A lack of bezels sure makes a phone look better, but does it affect usability?

I’ve been lucky enough to use an LG G6 for the past three days, and it’s great. The phone is well-built, it’s fast and stable, the extra-tall screen is wonderful, and it’s compact. So compact, in fact, that LG claims it fit a 5.7-inch phone into the same physical space as a typical 5.2-inch device from another company.

LG claims it fit a 5.7-inch phone into the same space as a typical 5.2-inch device.

How LG did this remarkable thing was by removing as much of the excess area around the LCD panel itself — typically known as the bezel — as possible, increasing the so-called screen-to-bezel ratio. The way the company pulled this off is quite ingenious, too: instead of sticking with a typical 16:9 aspect ratio, which forces the phone to get wider as the screen gets taller, it changed it — to 2:1.

The G6’s screen is exactly twice as tall as it is wide — 18:9 — which gives LG more breathing room to distribute the phone’s necessary parts while minimizing overall space. Everything that needs to be in the phone is still there — it’s just up higher, instead of wider.

So we’re left with a relatively narrow phone that has almost no bezel above and below the screen. This has proven popular with the vocal group of people who have decried that particular reality of phones since touch screens were invented, and based on the response from the release of the Xiaomi Mi Mix late last year, and the rumored near bezel-free Samsung Galaxy S8, the G6 is in good company.

I foresee a few days of unintended screen touches and awkward readjusting.

But buyer beware. I’ve been using the phone for the last few days, and all isn’t perfect in the world of infinity. For a long time, bezels existed out of necessity, as a way to hide various components underneath. We’re moving away from those physical constraints, so if bezels are to continue to exist, they need to be there for a reason. And not having them on a device like the G6 makes it pretty clear why they exist, aesthetics aside:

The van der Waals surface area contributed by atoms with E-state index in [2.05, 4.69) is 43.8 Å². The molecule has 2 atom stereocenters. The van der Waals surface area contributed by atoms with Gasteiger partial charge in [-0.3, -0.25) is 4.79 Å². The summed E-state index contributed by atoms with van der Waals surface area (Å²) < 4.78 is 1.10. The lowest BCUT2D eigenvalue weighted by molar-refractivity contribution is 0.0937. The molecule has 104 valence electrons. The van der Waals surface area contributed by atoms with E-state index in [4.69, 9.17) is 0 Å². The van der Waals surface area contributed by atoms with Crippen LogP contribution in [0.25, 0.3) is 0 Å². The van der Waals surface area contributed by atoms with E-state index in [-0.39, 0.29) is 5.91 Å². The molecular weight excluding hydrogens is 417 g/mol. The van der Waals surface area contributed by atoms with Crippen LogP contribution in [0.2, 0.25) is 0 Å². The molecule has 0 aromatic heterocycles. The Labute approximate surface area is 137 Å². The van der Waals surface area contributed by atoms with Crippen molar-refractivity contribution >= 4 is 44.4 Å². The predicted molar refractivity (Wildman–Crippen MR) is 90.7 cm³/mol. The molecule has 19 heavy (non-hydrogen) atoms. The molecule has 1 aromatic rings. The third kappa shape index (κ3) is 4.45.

• On Android, bottom bezels force your thumb to rest at a natural point above the pinky, which rests underneath the phone in a cradle. Without that extra space, the pinky is thrust out to allow the thumb additional room to move lower, which either stretches the tendon or compromises the hand’s grip on the already-slippery device.

  • The lack of bottom bezels also make it difficult to grip the phone from the bottom, as I enjoy doing while reading an article or watching a video in portrait mode. Granted, this isn’t a common occurrence, and I could merely wrap my hand around the phone, but I’ve always found gripping the bottom between thumb and forefinger a comfortable and stable way to hold a phone for long periods without tiring. On a device like the G6, the virtual buttons are so close to the bottom that such a grip isn’t possible.

These are not game-ending issues, and in the few days with the phone I’ve already grown accustomed to the new form factor. But I foresee, for early adopters of the LG G6 and Galaxy S8, a few days of unintended screen touches and awkward readjusting. I also wonder whether, after years of criticism against bezels, the industry is overcorrecting by eliminating a necessary tenet of phone hardware that people don’t realize they need merely because it mars the aesthetic.

One way to mitigate this problem is by ensuring that devices with slim bezels are not too wide, so they’re relatively easy to grip and manipulate with one hand. The 5.7-inch LG G6 is just narrow enough for my thumb to reach from one end to the other without strain; the 5.8-inch Samsung Galaxy S8, which is rumored to have a similar 18:9 aspect ratio, may be slightly too wide.

The end of bezels is surely coming soon, but there may come a time when we yearn for the simpler days of having a place to grip, and a respite from the endless screens we spend all day staring at.



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